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LeBron James, then Chris Bosh, then Dwyane Wade take over in romp over Detroit Pistons, who don’t get the little things done against the Heat

There’s a natural tendency after a loss to think, “This could have been a win if…”

But that’s not possible tonight. Despite their very public problems, the Heat are a much better team than the Pistons. Miami feasts on weak teams like Detroit, and that’s why the Pistons lost, 97-72.

But we can play, “This could have been more competitive if….”

The Heat lucked out by Dwyane Wade’s early foul trouble. That allowed LeBron James to take over in the first quarter, when he posted 11 points, four rebounds, three assists and a steal. By the end of that first frame, the game was in garbage time.

Then, with LeBron resting for much of the second quarter, Chris Bosh excelled. Then, Dwyane Wade had a big second half.

Everything flowed right into place for The Big Three, but The Big Three are The Big Three for a reason. They’re going to produce.

But that doesn’t mean you can’t beat the Heat. It means you have to do everything else right, and the Pistons didn’t get anything right tonight.

  • The Pistons starters rushed the offense and took a lot of out-of-rhythm-shots because of it. Led by Ben Wallace’s 2-of-4 and no-turnover night, Detroit’s starters combined to shoot 11-of-37 and turn the ball over five times and dish five assists. Rodney Stuckey – 1-of-7 with four turnovers and one assists – was a main culprit in the struggle
  • Detroit allowed the Heat’s role players to make 5-of-11 3-pointers.
  • The Pistons were outrebounded, 45-40, but it wasn’t that close until a late surge.

This isn’t a loss I’m down about. It was a little uglier than I had hoped, but this is what was supposed to happen. There’s no sense dwelling on it.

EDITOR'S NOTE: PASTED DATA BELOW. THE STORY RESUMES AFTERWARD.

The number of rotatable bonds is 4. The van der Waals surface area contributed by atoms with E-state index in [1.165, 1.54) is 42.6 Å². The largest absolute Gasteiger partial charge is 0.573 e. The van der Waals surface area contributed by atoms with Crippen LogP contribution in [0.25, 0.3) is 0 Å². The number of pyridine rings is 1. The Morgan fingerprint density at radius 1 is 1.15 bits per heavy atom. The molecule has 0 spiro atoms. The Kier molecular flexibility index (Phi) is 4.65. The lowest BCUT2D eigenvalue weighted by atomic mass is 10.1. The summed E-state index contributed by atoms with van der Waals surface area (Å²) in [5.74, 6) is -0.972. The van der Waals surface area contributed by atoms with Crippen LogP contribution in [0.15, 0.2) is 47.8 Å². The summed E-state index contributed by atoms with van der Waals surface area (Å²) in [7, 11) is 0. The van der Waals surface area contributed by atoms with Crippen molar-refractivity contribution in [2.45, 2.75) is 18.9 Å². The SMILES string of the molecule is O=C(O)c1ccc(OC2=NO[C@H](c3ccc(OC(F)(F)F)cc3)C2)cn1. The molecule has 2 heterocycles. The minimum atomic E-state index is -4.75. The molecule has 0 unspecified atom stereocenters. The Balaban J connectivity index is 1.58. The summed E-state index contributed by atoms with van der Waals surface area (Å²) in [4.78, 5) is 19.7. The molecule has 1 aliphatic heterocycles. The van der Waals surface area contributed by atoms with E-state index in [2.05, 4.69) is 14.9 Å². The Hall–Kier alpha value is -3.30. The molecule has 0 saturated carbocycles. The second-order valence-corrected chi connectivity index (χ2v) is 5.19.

The Pistons just need to move on and find wins where they can, when they’re not playing teams as good as the Heat.

Greg Monroe plays his best NBA game

Greg Monroe’s career-high 15 points on 7-of-8 rebounds and eight rebounds were, by far, the Pistons’ brightest spot tonight.

Monroe entered the game shooting 36.4 percent, so a performance like this is very welcome. After seeing Monroe in the summer league and at Georgetown, I’m convinced he’s not nearly that bad of a shooter. Tonight finally gave me some NBA evidence to make my case.*

*I also want to believe Monroe is better than a 46-percent free-throw shooter, but tonight’s 1-of-4 effort from the line isn’t helping me convince anyone of that.

He made two open layups shortly after entering the game, and that seemed to give him confidence. After that, he made multiple contested shots in the low post, which had been extremely troublesome for him so far this season.

And of course, he continued to show energy. These weren’t a cheap eight rebounds, many of them coming in traffic. I’ve been waiting for Monroe to slack off in a game. It hasn’t happened yet, and that’s a great sign.

Hopefully, we’ll look back on this game as a breakthrough for Monroe’s offense. But even if this was just a positive blip and Monroe still hasn’t adjusted to the pace of the NBA, tonight is a positive.

Return toward normalcy at point guard

In the Pistons’ loss to the Magic yesterday, Tayshaun Prince played point guard in the halfcourt after Rodney Stuckey dribbled the ball up court.

Tonight, Stuckey handled point-guard duties for the entire possession most of the time. The results were poor. The offense was out of sync, and without the ball in his hands, Prince’s focus appeared to drift.